Oil Prices

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Approx. 2min31sec reading time

Oil prices have been dominating the news lately, they have fallen ~46% in 2014 (WTI Crude $115 in June to $55.62 today). This blog post will look into why oil prices have fallen, why OPEC hasn’t decreased production to boost prices and what is expected to happen as a result of the price drop.

Note: WTI vs. Brent. WTI stands for West Texas Intermediate and represents the American market. Brent Crude oil is more representative of North Sea oil and the European market, it is slightly more expensive than WTI.

Why have prices dropped?
Whilst reading through these main reasons the concept of supply and demand should be in your mind, as it is the main causation for movements in oil prices and links to all these reasons.
Reduced global demand. The world economy is slowing and demanding less oil. Less demand, combined with significant increases in supply (shale), leads to a lower price.
Conflicts in Libya and Iraq have not affected supply of oil as much as the market predicted they would. As supply has remained constant in the Middle East the markets have adjusted their pricing downwards.
Saudi Arabia (and therefore OPEC) has decided to maintain oil production at the same level throughout the price drop. Usually OPEC reins in supply to boost the price during drops.

Whilst prices have dropped substantially this year, it can be noted that it is not unusual for Oil to take large dips. This is demonstrated in the graph below.

Last major price fall was following the 2008 financial crisis
Last major price fall was following the 2008 financial crisis

Budding technical analysts will notice some prominent head and shoulders in 2006, 2009-2010 and 2013.

Saudi Arabia
Reason three is one of the more interesting causes of the price fall, as it is assumed that large oil producing countries such as Saudi Arabia will want to maintain a high price.However SA hasn’t taken that stance this time round.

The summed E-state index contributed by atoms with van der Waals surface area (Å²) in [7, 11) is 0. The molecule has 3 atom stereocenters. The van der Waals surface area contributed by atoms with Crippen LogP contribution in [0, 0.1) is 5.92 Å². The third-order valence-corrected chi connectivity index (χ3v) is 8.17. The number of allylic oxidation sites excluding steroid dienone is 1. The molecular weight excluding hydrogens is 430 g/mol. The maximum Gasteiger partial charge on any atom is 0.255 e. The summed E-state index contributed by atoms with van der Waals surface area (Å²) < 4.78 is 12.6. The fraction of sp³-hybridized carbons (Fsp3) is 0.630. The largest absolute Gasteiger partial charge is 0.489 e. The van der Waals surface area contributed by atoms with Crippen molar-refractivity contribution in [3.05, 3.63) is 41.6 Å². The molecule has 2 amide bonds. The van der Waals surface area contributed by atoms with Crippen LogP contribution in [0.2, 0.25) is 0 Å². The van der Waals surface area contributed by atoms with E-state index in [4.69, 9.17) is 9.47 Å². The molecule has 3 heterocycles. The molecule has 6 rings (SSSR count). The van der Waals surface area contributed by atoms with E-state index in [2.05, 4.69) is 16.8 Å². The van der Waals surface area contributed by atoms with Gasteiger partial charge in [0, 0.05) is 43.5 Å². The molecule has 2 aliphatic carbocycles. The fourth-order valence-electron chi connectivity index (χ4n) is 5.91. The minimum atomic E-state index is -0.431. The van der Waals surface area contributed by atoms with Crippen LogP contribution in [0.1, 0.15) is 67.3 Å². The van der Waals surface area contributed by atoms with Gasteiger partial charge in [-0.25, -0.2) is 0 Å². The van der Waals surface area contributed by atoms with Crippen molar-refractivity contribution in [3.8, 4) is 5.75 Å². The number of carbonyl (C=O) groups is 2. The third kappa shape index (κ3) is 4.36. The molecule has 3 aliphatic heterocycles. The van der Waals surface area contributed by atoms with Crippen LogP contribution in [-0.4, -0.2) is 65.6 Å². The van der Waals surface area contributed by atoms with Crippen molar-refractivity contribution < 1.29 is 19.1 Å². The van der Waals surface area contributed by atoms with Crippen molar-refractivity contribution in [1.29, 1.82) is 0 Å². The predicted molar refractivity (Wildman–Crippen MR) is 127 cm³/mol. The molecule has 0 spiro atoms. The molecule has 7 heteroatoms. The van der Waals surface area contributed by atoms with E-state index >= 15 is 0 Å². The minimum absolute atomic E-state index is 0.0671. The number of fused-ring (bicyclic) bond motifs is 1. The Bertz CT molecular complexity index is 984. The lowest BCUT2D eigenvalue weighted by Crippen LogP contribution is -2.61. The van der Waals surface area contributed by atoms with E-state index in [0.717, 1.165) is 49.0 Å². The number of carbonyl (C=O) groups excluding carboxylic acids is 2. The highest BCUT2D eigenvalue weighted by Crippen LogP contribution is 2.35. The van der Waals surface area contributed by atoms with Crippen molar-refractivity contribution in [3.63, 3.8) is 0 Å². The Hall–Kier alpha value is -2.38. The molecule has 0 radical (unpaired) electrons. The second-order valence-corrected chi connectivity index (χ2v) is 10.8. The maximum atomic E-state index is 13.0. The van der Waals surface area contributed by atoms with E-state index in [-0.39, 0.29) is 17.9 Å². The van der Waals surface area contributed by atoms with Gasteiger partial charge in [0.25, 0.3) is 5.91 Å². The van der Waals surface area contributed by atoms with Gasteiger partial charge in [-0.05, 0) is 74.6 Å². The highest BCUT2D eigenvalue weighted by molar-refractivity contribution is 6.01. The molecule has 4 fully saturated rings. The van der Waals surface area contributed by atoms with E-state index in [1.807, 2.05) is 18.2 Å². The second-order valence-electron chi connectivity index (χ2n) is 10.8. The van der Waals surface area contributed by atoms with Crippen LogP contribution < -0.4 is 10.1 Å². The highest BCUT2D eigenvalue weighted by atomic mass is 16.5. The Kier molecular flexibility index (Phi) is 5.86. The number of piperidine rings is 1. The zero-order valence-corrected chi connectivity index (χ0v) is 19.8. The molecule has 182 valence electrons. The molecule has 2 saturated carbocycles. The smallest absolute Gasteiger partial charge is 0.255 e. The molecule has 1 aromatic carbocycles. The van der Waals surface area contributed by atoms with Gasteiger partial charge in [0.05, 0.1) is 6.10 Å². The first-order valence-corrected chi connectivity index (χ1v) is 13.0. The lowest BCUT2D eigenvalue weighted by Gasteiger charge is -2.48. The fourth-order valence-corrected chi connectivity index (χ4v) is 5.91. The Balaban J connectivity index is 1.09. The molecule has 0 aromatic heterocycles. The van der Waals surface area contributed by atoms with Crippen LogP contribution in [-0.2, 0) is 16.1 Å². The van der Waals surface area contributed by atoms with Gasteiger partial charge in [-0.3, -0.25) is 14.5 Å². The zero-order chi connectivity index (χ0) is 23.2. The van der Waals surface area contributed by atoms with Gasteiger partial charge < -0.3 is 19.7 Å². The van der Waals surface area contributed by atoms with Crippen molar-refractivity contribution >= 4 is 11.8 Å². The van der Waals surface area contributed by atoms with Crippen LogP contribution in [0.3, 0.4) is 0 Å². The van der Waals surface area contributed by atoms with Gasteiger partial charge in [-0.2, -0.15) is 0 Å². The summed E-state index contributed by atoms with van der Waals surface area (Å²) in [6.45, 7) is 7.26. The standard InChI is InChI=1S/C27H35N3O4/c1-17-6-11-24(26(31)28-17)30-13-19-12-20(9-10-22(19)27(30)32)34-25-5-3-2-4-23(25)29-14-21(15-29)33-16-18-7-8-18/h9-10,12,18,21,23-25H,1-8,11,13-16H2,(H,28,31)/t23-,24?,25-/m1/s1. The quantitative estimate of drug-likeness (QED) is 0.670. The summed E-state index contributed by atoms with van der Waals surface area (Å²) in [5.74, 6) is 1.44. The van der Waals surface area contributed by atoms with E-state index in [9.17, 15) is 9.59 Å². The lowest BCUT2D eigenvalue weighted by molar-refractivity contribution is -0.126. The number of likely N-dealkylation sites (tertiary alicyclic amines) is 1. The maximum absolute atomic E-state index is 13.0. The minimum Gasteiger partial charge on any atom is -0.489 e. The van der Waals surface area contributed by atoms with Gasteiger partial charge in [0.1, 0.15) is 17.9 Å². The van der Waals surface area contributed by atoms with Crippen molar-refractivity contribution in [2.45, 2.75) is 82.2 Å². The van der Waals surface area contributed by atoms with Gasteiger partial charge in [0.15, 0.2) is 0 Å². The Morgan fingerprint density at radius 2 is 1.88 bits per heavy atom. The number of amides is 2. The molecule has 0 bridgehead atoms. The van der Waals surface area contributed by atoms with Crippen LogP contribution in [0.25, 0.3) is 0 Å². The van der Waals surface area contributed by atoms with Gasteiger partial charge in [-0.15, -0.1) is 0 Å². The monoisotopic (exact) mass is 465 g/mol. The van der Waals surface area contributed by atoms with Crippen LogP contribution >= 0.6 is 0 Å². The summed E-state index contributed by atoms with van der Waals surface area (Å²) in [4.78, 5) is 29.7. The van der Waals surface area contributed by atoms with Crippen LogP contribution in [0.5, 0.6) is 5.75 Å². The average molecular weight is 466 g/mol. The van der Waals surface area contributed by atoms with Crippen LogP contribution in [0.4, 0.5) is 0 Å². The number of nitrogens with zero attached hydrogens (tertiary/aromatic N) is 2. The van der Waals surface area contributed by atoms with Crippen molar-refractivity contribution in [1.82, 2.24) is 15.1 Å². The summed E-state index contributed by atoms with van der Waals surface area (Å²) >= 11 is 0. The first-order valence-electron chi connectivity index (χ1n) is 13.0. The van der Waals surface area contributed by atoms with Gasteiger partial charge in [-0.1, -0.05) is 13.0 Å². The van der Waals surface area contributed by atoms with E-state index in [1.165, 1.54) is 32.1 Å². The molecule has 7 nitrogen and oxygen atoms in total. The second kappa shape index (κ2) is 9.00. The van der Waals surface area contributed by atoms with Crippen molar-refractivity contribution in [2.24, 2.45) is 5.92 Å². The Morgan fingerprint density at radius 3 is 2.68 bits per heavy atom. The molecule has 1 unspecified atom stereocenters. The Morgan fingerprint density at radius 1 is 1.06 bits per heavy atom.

There are two theories as to why Saudi Arabia (SA) has decided not to decrease production:

One, reducing supply will only see their production being substituted elsewhere. For example Kurdistan just entered the market with 600,000 barrels a day, and on top of that the USA have the largest oil reserves for 38 years thanks to the fracking movement. If Saudi Arabia reduce production they will have other countries ‘take their market’.

Two, Saudi Arabia might be taking a political stance against the shale movement. Their break-even point for oil production is between $5-6 a barrel, meaning the price can plummet and they will still be in the black. However the break-even point for most shale gas companies in America is between $40-80 a barrel. By maintaining supply and pricing shale out of the market SA can then pick up new contracts and benefit from the price rise. SA are already assuming a $80 barrel price in their budget next year.

What happens next?
Oil prices should be good for global economic growth, as oil is a necessity for most areas of production. However the fall in oil prices is also a signal that economic growth is weak, almost $1.3trillion has been wiped off the global stock markets this month alone, as a result of poor market sentiment. I think the drop in oil prices is an indicator that we can expect a sluggish 2015, with mediocre economic growth and not a great stock market performance.

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